“And then when Bob was artistic director at Coventry, we tried it down there in the mid nineties – Glen directed it – and we did some good work on it then although didn’t fully get to where we wanted to be. We were simply defeated by time and the enormity ( or plain madness! ) of trying to stage a new full scale musical within the constraints of regional rep. After Coventry we all intended getting back together within a couple of years and get it all sorted, but as happens, we all went off to work on different things. It was only when Bob got back to Liverpool, working at the Royal Court, that we started to talk again about the possibility of Our Day Out – The Musical; it was still a long journey though because when I decided we were going to do it at the Royal Court, I virtually wrote a paper saying this is THE way WE have to approach it - I’d seen too many regional musicals flounder because they’d been forced into the straight-jacket of the three to four week rehearsal period.”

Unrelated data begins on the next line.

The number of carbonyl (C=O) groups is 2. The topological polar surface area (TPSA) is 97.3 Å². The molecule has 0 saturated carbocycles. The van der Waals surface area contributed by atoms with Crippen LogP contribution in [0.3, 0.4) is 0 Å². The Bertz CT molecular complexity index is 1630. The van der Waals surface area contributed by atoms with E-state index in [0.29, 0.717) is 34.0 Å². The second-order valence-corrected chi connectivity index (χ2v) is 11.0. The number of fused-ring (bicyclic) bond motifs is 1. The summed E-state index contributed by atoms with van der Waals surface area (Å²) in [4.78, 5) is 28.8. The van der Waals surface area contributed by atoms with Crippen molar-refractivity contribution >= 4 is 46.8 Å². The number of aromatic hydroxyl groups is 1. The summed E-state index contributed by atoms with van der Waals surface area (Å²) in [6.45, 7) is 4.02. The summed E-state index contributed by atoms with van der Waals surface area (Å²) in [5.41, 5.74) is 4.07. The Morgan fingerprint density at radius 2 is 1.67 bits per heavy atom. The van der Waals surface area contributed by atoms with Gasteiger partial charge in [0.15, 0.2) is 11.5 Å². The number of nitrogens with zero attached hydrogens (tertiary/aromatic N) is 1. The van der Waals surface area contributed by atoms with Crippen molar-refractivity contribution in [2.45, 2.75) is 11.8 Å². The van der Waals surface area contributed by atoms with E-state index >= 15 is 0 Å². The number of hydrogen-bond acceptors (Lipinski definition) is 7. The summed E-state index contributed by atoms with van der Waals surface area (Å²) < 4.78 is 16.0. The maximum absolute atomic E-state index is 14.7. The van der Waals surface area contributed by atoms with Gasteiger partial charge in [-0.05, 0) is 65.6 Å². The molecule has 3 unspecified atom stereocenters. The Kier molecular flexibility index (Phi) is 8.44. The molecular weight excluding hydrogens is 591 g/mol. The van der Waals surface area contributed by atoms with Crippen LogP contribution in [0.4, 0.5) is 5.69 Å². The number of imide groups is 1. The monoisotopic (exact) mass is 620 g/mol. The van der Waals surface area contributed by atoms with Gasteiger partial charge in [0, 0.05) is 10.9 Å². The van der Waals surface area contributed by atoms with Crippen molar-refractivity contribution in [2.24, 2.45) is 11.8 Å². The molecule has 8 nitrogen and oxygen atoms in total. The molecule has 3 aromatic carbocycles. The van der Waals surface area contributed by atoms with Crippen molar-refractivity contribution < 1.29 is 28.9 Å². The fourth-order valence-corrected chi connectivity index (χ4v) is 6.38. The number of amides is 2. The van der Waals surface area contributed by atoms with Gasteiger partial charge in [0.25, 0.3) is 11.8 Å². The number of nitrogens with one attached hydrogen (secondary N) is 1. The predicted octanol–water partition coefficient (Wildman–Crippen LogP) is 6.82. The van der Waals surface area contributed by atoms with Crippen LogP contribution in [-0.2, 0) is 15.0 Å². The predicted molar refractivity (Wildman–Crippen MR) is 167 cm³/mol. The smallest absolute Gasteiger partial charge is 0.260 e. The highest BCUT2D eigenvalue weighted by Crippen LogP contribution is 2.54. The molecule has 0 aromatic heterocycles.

“And you can’t do a new musical in that time.”
“It’s a big beast – a musical, you can’t even begin to do it in that time.
We had to build a company, and we had to thrash out the vocabulary of the show – not just the dialogue, but the whole visual vocabulary of it.